Sunday, August 13, 2006

The Middle East conflict

The recent conflict between Israel and Lebanon has attracted a great deal of attention, as expected, from Bible readers who are interested in prophecy. I recently shared some thoughts about Psalm 83 and Ezekiel 38 with some friends, and I thought I'd post them here as well for a wider audience.

I was born at about the time of the ‘56 Suez Crisis (so I don't remember it!), but I do recall very vividly the 6 day war in 1967. As part of a Christadelphian family I remember hearing throughout the war that Jesus was about to return any day (and I wondered at the time why I still had to go to school if the Kingdom was about to begin!)

I also remember that during the Yom Kippur war in 1973 there was a great deal of excitement again, and an expectation that the end might be near, although the excitement was less intense than in 1967.

It’s interesting to see in all these conflicts how the 10 nations of Psalm 83 are lining up for an invasion of Israel, as well as the ‘outer circle’ of Ezekiel 38 getting ready for the next wave of attack. I believe that every conflict in the middle east has been significant as the nations are positioning themselves ready for Armageddon.

By “the 10 nations in Psalm 83” I mean the 10 tribes/nations which are listed in the Psalm, and not 10 corresponding modern nations. I believe a mistake made by some interpreters of prophecy (including many Christadelphians) is to look for the modern descendants of peoples mentioned in prophecy, rather than trying to identify the land they occupied. So, for example, some Christadelphians follow John Thomas’s error in identifying “Gomer” in Ezekiel 38 as France, on the reasoning that the descendants of Gomer, the Gauls, migrated westwards and settled in France, or “Magog” as Germany because the decendants of Magog, the Scythians, later settled along the banks of the Danube (or even more unlikely is his identification of ‘Tarshish’ as Britain). In my opinion, prophecy should be interpreted by looking at the territory the named tribe or nation occupied at the time the prophecy was given, and to identify the modern nation occupying the same territory.

By following this hermeneutic we don’t need to find modern-day descendants of the Amalekites, for example – we need to identify who occupies the territory which the Amalekites occupied at the time the Psalm was written. By the same rule, we won’t find any Philistines living anywhere today, but we do find a hybridised group of Egyptians/Syrians/Jordanians living in the territory of Philistia and calling themselves by the latinised/anglised name for Philistia (Palestine).

The territories occupied by the nations/tribes named in Psalm 83 are roughly as follows:

1. Edom – in modern Jordan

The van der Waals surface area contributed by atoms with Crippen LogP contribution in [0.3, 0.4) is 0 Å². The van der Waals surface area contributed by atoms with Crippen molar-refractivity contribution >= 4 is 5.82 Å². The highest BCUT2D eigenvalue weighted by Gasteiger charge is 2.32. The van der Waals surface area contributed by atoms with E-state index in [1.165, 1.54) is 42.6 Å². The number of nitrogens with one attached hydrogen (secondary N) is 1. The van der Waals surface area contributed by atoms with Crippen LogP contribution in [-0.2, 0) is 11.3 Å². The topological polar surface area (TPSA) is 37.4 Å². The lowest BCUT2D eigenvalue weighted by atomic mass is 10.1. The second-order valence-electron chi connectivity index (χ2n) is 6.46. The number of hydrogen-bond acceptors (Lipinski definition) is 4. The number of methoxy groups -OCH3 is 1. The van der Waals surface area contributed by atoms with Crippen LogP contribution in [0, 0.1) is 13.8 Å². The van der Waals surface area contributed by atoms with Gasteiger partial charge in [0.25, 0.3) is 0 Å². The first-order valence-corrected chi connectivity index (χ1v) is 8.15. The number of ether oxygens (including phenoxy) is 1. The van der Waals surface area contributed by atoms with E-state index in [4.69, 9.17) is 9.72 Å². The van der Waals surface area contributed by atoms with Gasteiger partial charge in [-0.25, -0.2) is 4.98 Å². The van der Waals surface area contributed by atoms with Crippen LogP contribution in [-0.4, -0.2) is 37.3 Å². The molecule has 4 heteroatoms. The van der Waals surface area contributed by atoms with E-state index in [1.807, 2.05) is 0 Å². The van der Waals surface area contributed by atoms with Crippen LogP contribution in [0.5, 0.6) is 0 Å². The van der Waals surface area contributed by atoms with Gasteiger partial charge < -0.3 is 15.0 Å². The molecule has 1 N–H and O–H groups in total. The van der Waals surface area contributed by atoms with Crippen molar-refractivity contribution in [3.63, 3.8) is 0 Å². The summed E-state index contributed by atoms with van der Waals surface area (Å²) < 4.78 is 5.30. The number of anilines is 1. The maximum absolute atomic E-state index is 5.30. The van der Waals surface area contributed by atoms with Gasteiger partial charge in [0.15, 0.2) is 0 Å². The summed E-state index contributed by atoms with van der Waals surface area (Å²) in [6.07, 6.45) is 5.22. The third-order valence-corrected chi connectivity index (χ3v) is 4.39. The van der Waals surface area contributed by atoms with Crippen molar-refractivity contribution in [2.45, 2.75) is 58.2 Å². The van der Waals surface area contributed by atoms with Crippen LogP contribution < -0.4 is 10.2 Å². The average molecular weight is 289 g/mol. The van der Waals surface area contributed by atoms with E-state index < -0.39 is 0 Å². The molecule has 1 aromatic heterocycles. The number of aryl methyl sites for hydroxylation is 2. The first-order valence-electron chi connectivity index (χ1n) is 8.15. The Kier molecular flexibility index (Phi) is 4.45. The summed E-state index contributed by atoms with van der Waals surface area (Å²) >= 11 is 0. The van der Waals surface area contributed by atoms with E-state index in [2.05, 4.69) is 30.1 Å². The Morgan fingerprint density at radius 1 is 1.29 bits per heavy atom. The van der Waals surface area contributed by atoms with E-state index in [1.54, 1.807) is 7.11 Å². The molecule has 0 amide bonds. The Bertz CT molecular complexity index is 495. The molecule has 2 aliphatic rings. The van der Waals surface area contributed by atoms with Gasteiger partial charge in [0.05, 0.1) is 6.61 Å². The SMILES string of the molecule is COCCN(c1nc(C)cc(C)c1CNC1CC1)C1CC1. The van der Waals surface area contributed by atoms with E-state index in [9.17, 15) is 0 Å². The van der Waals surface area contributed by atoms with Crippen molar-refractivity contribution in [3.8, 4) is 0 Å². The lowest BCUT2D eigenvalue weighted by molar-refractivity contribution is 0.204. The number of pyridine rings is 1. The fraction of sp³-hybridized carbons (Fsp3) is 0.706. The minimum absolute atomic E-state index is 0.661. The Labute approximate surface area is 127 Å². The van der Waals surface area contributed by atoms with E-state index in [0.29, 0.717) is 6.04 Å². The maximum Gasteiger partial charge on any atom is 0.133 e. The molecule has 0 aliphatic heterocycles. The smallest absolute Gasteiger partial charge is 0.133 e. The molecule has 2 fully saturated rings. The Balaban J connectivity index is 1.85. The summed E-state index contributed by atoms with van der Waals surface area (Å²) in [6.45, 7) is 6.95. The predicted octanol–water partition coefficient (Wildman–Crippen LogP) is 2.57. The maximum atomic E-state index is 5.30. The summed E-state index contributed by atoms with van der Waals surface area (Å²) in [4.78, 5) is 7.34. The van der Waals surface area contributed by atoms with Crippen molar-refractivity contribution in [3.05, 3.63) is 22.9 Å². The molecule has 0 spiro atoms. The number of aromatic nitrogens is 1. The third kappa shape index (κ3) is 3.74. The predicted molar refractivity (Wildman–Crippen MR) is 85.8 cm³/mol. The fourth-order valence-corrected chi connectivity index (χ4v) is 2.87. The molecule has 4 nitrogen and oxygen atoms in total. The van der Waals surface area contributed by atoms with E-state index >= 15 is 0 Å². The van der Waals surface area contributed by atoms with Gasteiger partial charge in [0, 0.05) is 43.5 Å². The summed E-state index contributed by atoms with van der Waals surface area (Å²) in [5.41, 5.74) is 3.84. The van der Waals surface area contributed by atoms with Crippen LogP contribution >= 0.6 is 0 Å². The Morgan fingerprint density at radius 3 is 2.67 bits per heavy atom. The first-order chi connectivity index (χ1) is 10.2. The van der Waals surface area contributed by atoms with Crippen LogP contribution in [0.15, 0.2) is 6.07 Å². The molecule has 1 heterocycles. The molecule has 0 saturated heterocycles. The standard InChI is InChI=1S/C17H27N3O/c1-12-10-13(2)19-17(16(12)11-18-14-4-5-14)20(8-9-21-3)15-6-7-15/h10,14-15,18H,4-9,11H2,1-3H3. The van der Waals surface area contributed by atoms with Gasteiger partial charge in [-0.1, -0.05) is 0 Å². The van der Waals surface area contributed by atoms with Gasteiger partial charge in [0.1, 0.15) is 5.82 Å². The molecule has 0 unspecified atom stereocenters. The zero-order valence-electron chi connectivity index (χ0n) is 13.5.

2. Ishmaelites – in modern Saudi Arabia
3. Moab – in modern Jordan
4. Hagrites – the territory bordering modern Jordan and Saudi Arabia
5. Gebal – probably modern Golan Heights and nearby in Syria
6. Ammon – in modern Jordan
7. Amalek – in modern Sinai peninsula and the Negev
8. Philistia – modern Gaza Strip, part of the Palestinian authority
9. Tyre – in modern Lebanon
10. Assyria – modern Syria and Iraq

The important thing to notice, I think, is that the Psalmist here lists a group of nations/tribes which immediately surround Israel on all sides. The nations of Ezekiel 38, on the other hand, are a great distance from Israel, although they too are found in all directions. While the “Gog and Magog” of Revelation 20:8 is probably a prophecy about a different event, John picks up the point from Ezekiel that this confederacy comes from “the four corners of the earth”. There is no correspondence or overlapping between the nations of Psalm 83 and Ezekiel 38.

What I see by comparing the main prophecies of the final conflict is this sequence:

  1. An invasion of Israel by her immediate neighbours (Psalm 83; Zechariah 14; Ezekiel 35; Joel 3) - an ‘inner circle of nations’
  2. Jerusalem is taken captive (Zechariah 14 and Ezekiel 35)
  3. The Lord returns and delivers Jerusalem, and rescues Israel from its surrounding enemies, and establishes His Kingdom.
  4. Israel dwells in peace, “safely” and “without walls or gates” (Ezek 38:8,11).
  5. An invasion of Israel by an ‘outer circle of nations’ - “from the four corners of the earth” (Ezekiel 38)
  6. The outer circle of invaders is defeated.
  7. The Kingdom expands peacefully (Psalm 72).

It’s significant that both the ‘inner’ and ‘outer’ circles of nations described above are all Islamic nations.

It’s also interesting that the only list of 10 confederate nations or tribes anywhere in Scripture is in Psalm 83. These may be the ‘10 toes’ of the image in Nebuchadnezzar’s dream, or the ten heads or ten horns mentioned elsewhere, but I wouldn’t push the point.

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